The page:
How Going On A Date With A 21-Year-Old Made Me Realize I Still Need To Grow Up

I am officially a mid-millennial (Is that a term? If not, I’m coining it). Yes, I recently turned the big 2-6. And I have to say I feel changes I didn’t think I’d feel.

Firstly, there are the emotional changes: You learn how to cope better with stress and the unexpected things life throws at you.

Secondly, there are the physical changes: your first gray hair, the beginnings of under-eye wrinkles. You long for a change in clothes and style (you’re not a girl, not yet a woman), but you don’t know where to begin, so you start with throwing out half your closet.

Finally, there are the biological changes: I kid you not when I say I now suffer from what I call “Fleeting Baby Fever Syndrome.” I’ll see a baby and coo, then feel it all up in my insides and low-key picture a life full of bibs and babies.

Compare that to 22-year-old Sheena, who winced at the sight of a stroller. I even have a nephew now (look at this guy; he’s such a cutie!):

I carry all these changes with me into my dating life. Whenever I meet a guy I’m semi-interested in, I even start to think, “Is he a ‘forever’ kind of guy?”

But my most recent date taught me that I may not be as ready as I thought.

I met him at an electronic concert. I almost didn’t go, but my girlfriend dragged me with her because she insisted I “get back out there” (I’ve been on dating hiatus and am very choosy about who I go out with these days).

Sure enough, there, underneath a large disco ball and music loud enough to pop eardrums, I danced for hours with a tall, nerdy-hot guy. We exchanged numbers and planned a date.

Nights later, we found ourselves shooting the shit over cheap-ish Mexican food — “cheap,” as in, somewhere between Chipotle and the top-shelf tequila place around the block from my apartment.

“I can’t figure out what I want to do in life,” my date said, after having just told me he’s in a band, but also in-between jobs.

“Yeah, me neither.”

I meant what I said, just in a different way than he meant what he said. I know what I want to do with my life. But I don’t know what kind of guy I’d want to spend the rest of my life with. Still, we shared that aimlessness.

At that moment, I realized I didn’t even know his age. We’d met while head-banging next to each other in the dark, and age was the last thing on our minds.

“How old are you, by the way?” I asked.

“I’m 21. How old are you?”

Shit. I’d have guessed 25. There was something about the way he carried himself. He was unapologetic in his opinions and had this ~cool guy~, untucked-plaid-shirt-with-slacks style, one he pulled off well without looking like he tried hard to. 21?!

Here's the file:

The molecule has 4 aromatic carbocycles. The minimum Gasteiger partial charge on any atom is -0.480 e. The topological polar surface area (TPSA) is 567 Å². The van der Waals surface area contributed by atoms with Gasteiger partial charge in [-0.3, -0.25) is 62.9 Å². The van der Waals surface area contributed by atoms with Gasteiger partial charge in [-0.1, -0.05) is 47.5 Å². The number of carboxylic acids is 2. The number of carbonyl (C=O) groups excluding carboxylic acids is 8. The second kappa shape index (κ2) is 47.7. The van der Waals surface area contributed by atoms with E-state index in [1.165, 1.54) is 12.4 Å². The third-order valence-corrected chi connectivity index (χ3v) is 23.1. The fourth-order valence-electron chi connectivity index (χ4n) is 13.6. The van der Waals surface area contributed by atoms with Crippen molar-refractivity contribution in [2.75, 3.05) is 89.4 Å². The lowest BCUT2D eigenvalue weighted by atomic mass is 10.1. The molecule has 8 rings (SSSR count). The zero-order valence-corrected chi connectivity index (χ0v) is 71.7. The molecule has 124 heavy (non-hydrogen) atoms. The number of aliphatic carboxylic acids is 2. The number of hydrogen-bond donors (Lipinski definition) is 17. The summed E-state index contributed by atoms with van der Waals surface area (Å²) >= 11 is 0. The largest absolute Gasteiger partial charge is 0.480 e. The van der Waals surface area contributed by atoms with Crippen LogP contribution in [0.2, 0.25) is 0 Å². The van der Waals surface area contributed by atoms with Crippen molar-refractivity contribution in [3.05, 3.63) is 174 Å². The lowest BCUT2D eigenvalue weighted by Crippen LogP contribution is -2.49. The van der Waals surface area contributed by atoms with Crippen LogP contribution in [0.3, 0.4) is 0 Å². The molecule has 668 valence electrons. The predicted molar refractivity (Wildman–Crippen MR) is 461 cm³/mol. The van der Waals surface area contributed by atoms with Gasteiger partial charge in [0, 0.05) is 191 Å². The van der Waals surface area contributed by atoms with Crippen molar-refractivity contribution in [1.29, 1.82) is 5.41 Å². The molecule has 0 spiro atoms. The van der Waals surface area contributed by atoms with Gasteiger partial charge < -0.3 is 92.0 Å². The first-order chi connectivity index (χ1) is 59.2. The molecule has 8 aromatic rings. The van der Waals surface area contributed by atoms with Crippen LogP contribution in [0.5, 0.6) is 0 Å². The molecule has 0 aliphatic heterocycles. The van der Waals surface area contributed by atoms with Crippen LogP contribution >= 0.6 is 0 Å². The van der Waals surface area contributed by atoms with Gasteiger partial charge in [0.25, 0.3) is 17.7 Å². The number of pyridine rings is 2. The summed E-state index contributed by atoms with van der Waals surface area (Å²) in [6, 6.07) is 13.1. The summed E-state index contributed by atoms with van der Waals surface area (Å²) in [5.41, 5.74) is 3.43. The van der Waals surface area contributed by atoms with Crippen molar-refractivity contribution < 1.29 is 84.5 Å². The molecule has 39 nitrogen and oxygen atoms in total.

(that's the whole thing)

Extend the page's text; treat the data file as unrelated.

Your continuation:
But the fact remained he was a baby, and I was officially a cradle robber.

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Hesitating, I told him my age and we laughed about the age difference. He didn’t seem to mind.

We moved from Mexican and onto my rooftop. There we were, kicking back in our classic Converse, drinking wine straight from the bottle. He asked me to salsa dance with him to no music. It was all very cute.

This 21-year-old felt like home. Not in a “I’d marry you!” kind of way, but in a “I feel you, dawg” kind of way.

You know what else felt like home? (And no, I’m not just saying that because I was on the rooftop of my home.) Being on a grungy rooftop, after having thrown caution to the wind by buying really fancy wine I’d paid for by swiping my credit card without checking my bank account (oops) and drinking it without cups.

It wasn’t only that, though. It was also how we drank away our fears — fears shoved down so deep within us that they came out in tidbits the drunker we got and crawled back into us as we heard ourselves talk about them — about life and love. They were fears we just didn’t feel like speaking of in any real capacity.

See, I tend to go for the guys who suffer from a general sense of lostness. Guys who are trying to run from something, whether that’s feelings or actual people from their past who have hurt them. Guys who just don’t have it together (and I mean that in the most endearing way). Those guys don’t know how to be emotionally in tune, and I also struggle with that.

But I’m 26 now — four years from 30, and more than a quarter into my life — and my date with this 21-year-old made me wonder what kinds of guys I actually should be going for now.

Do I address my fear of feelings and date older? If so, how much older? Or do I continue to date people who also enjoy ignoring “feelings” and suffer from the same general confusion I suffer from about what they want and need?

Everything chances when you turn 26. You enter freak-out phase and ask yourself if your romantic choices are lining up with that life plan you’ve had for yourself ever since you were a little girl: boss bitch by 30, mom by 32, kids by 35…

I want all those things. But if there’s anything my date with the baby boy taught me, it’s that I’ve got quite a bit of growing up to do.

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Sheena Sharma